ExxonMobil, Shell Oil and other companies are facing a flood of litigation over claims their emission of greenhouse gases have contributed to global warming.
The lawsuit brought by Hurricane Katrina victims has heated up the idea that climate change litigation is the new asbestos.
In the Wall Street Journal, a good amount of ink has been spilled exploring the idea. An unrelated but similar law suit in Alaska added to the argument.
According to a law blog on the Wall Street Journal website, it is reported that NYT's John Schwartz said an Eskimo village of 400, which sits on an island north of the Arctic Circle, has sued two dozen companies of helping to cause climate change that it says is destroying the island.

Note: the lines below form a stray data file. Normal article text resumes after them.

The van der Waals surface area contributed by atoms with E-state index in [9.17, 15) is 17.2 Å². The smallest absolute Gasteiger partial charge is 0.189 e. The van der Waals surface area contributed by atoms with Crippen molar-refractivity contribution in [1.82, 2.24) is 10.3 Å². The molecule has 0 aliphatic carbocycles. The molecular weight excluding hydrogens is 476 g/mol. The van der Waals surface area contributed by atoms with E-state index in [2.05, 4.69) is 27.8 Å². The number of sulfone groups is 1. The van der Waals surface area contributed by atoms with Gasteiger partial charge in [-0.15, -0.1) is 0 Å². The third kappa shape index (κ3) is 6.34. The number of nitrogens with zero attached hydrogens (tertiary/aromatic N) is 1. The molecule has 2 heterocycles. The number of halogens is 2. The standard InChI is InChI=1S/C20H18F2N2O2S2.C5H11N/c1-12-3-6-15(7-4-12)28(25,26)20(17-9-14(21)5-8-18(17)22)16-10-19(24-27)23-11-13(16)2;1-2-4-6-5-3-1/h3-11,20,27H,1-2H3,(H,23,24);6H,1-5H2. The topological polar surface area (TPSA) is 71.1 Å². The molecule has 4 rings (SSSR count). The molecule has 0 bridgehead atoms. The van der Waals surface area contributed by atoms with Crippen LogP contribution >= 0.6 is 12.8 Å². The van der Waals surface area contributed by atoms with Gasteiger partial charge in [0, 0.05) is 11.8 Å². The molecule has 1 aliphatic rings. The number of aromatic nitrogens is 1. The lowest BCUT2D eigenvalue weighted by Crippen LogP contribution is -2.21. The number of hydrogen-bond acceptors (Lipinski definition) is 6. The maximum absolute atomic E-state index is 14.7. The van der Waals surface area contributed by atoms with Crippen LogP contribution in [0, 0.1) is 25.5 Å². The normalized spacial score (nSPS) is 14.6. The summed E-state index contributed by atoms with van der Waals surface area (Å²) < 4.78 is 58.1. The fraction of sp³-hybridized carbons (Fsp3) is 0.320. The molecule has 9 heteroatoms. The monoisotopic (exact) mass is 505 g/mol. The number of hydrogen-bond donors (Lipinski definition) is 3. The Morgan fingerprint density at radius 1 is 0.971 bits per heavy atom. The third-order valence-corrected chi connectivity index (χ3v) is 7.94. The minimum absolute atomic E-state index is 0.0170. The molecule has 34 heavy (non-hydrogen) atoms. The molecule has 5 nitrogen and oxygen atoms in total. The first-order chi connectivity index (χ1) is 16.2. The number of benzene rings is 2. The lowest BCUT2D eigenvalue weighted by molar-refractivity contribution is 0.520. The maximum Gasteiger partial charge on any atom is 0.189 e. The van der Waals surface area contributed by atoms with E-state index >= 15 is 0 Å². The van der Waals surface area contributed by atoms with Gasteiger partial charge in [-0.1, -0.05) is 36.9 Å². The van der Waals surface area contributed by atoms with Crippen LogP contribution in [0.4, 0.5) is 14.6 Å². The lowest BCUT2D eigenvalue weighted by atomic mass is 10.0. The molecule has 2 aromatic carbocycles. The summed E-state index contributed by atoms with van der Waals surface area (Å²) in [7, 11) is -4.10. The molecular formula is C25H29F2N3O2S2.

And similar cases are pushing ahead across the United States, so Schwartz questions whether these cases stand a chance. He reported that even if the various cases fall apart, they may have an impact, and drive companies to the negotiating table.
The cases are mostly being brought by under the common-law doctrine of nuisance. While this has traditionally not gained traction, some now think the suits will take on.
In a report issued last year, the blog reports, insurance giant Swiss Re compared the suits to those that led dozens of companies in asbestos industries to file for bankruptcy. It predicted that "climate change-related liability will develop more quickly than asbestos-related claims".